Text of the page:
This option changes the default assumption about [powersafe overwrite]
  for the underlying filesystems for the unix and windows [VFSes].
  Setting SQLITE_POWERSAFE_OVERWRITE to 1 causes SQLite to assume that
  application-level writes cannot changes bytes outside the range of
  bytes written even if the write occurs just before a power loss.







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  in that if one thread is constantly changing the schema, another thread
  might spin on reparses and repreparations of a prepared statement and
  never get any real work done.  This parameter prevents an infinite loop
  by forcing the spinning thread to give up after a fixed number of attempts
  at recompiling the prepared statement.  The default setting is 50 which is
  more than adequate for most applications.
}

COMPILE_OPTION {SQLITE_MINIMUM_FILE_DESCRIPTOR=<i>N</i>} {
  The unix [VFS] will never use a file descriptor less than <i>N</i>.  The
  default value of <i>N</i> is 3.
  <p>
  Avoiding the use of low-numbered file descriptors is a defense against
  accidental database corruption.  If a database file was opened using
  file descriptor 2, for example, and then an assert() failed and invoked
  write(2,...), that would likely cause database corruption.  Using only
  higher-valued file descriptors avoids that problem.  The protection against
  using low-numbered file descriptiors can be disabled by setting this
  compile-time option to 0.
}

COMPILE_OPTION {SQLITE_POWERSAFE_OVERWRITE=<i>&lt;0 or 1&gt;</i>} {
  This option changes the default assumption about [powersafe overwrite]
  for the underlying filesystems for the unix and windows [VFSes].
  Setting SQLITE_POWERSAFE_OVERWRITE to 1 causes SQLite to assume that
  application-level writes cannot changes bytes outside the range of
  bytes written even if the write occurs just before a power loss.

Changes to pages/index.in

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</td>
<td width="20"></td><td bgcolor="#044a64" width="1"></td><td width="20"></td>
<td valign="top">
<h3>Current Status</h3>

<p><ul>
<li><a href="releaselog/3_8_0.html">Version 3.8.0</a>
of SQLite is recommended for all new development.
Upgrading from version 3.7.17 is optional.
Upgrading from all other prior versions of SQLite
is recommended.</li>
</ul></p>

<h3>Common Links</h3>

<p><ul>







|

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</td>
<td width="20"></td><td bgcolor="#044a64" width="1"></td><td width="20"></td>
<td valign="top">
<h3>Current Status</h3>

<p><ul>
<li><a href="releaselog/3_8_1.html">Version 3.8.1</a>
of SQLite is recommended for all new development.
Upgrading from version 3.7.17 and 3.8.0.1 is optional.
Upgrading from all other prior versions of SQLite
is recommended.</li>
</ul></p>

<h3>Common Links</h3>

<p><ul>

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  hd_puts "<h3>$date - $title</h3>"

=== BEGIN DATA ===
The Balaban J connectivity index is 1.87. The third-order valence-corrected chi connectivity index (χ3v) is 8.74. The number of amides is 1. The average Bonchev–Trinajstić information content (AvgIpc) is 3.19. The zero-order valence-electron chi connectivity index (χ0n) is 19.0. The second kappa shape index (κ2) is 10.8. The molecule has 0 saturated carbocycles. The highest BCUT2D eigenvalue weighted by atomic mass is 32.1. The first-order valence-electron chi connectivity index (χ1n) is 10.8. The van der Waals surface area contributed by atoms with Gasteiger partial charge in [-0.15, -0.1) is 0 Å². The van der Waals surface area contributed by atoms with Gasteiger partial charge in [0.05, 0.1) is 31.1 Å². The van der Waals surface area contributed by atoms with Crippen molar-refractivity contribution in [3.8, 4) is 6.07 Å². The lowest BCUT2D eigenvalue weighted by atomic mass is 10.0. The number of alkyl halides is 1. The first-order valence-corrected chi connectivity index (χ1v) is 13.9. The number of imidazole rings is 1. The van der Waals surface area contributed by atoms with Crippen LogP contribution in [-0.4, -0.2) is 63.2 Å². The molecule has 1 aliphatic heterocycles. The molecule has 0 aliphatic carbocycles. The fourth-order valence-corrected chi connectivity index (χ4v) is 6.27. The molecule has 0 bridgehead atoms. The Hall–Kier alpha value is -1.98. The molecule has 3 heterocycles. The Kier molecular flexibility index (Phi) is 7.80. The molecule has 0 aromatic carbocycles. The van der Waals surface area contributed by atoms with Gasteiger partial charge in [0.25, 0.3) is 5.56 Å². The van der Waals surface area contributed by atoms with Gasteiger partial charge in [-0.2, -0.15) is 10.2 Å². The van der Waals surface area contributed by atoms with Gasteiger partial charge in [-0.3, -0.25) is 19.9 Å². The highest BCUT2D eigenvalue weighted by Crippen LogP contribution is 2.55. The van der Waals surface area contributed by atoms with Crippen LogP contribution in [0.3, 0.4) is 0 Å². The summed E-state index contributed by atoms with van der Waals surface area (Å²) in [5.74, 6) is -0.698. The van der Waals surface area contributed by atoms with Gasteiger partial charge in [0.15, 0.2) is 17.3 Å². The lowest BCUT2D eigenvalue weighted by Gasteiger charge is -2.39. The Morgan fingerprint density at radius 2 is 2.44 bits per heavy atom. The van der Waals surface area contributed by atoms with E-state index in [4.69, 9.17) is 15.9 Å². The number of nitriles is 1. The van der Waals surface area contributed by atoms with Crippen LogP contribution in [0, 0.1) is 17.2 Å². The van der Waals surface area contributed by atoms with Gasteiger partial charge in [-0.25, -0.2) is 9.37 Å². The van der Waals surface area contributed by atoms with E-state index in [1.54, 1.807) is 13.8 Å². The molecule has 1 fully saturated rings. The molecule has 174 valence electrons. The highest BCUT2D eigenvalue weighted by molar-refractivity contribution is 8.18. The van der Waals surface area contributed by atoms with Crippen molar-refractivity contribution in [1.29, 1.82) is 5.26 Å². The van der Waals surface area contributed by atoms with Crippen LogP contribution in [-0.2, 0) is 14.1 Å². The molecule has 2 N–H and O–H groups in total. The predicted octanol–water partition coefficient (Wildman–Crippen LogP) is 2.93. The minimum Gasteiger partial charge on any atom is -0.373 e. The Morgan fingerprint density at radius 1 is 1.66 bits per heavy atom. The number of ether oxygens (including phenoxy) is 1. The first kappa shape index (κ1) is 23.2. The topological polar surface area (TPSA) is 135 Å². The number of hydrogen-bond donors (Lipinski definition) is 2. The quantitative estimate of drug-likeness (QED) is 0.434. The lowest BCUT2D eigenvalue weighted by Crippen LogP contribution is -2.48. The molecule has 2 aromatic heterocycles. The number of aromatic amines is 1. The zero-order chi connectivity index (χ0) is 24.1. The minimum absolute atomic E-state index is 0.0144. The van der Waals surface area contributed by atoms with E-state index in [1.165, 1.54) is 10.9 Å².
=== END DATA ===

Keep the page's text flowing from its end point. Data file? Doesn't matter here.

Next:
regsub -all "\n( *\n)+" $text "</p>\n\n<p>" txt
  regsub -all {[Tt]icket #(\d+)} $txt \
      {<a href="http://www.sqlite.org/cvstrac/tktview?tn=\1">\0</a>} txt
  hd_resolve "<blockquote>$txt</blockquote>"
  hd_puts "<hr width=\"50%\">"
}






newsitem {2013-08-26} {Release 3.8.0} {
  <b>Do not fear the zero!</b>

  <p>SQLite [version 3.8.0] might easily have been called "3.7.18" instead.
  However, this release features the cutover of the
  [next generation query planner] or [NGQP], and there is a small chance of







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  hd_puts "<h3>$date - $title</h3>"
  regsub -all "\n( *\n)+" $text "</p>\n\n<p>" txt
  regsub -all {[Tt]icket #(\d+)} $txt \
      {<a href="http://www.sqlite.org/cvstrac/tktview?tn=\1">\0</a>} txt
  hd_resolve "<blockquote>$txt</blockquote>"
  hd_puts "<hr width=\"50%\">"
}

newsitem {2013-08-29} {Release 3.8.0.1} {
  <p>SQLite [version 3.8.0.1] fixes some obscure bugs that were uncovered by
  users in the 3.8.0 release.  Changes from 3.8.0 are minimal.
}

newsitem {2013-08-26} {Release 3.8.0} {
  <b>Do not fear the zero!</b>

  <p>SQLite [version 3.8.0] might easily have been called "3.7.18" instead.
  However, this release features the cutover of the
  [next generation query planner] or [NGQP], and there is a small chance of

Changes to pages/queryplanner-ng.in

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nodes in the graph.</p>

<p>The problem of finding the best query plan is equivalent to finding
a minimum-cost path through the graph that visits each node
exactly once.</p>

<p>(Side note:  The costs estimates in the TPC-H Q8 graph were computed
by the query planner in SQLite 3.7.16 and converted using a base-10 logarithm.)
</p>

<h3>3.2 Complications</h3>

<p>The presentation of the query planner problem above is a simplification.
The costs are estimates.  We cannot
know what the true cost of running a loop is until we actually run the loop.
................................................................................
GROUP BY, or DISTINCT clause. So for TPC-H Q8,
the graph above is a reasonable representation of what needs to be computed.
The general case involves a lot of extra complication, which for clarity
is neglected in the remainder of this article.</p>

<h3>3.3 Finding The Best Query Plan</h3>

<p>Prior to version 3.8.0, SQLite always used the
the "Nearest Neighbor" or "NN" heuristic when searching for the best query plan.
The NN heuristic makes a single traversal of the graph, always choosing
the lowest-cost arc as the next step.  
The NN heuristic works surprisingly well in most cases.
And NN is fast, so that SQLite is able to quickly find good plans
for even large 64-way joins.  In contrast, other SQL database engines that
do more extensive searching tend to bog down when the
................................................................................
The notation
in the previous sentence means that the R table is run in the outer loop,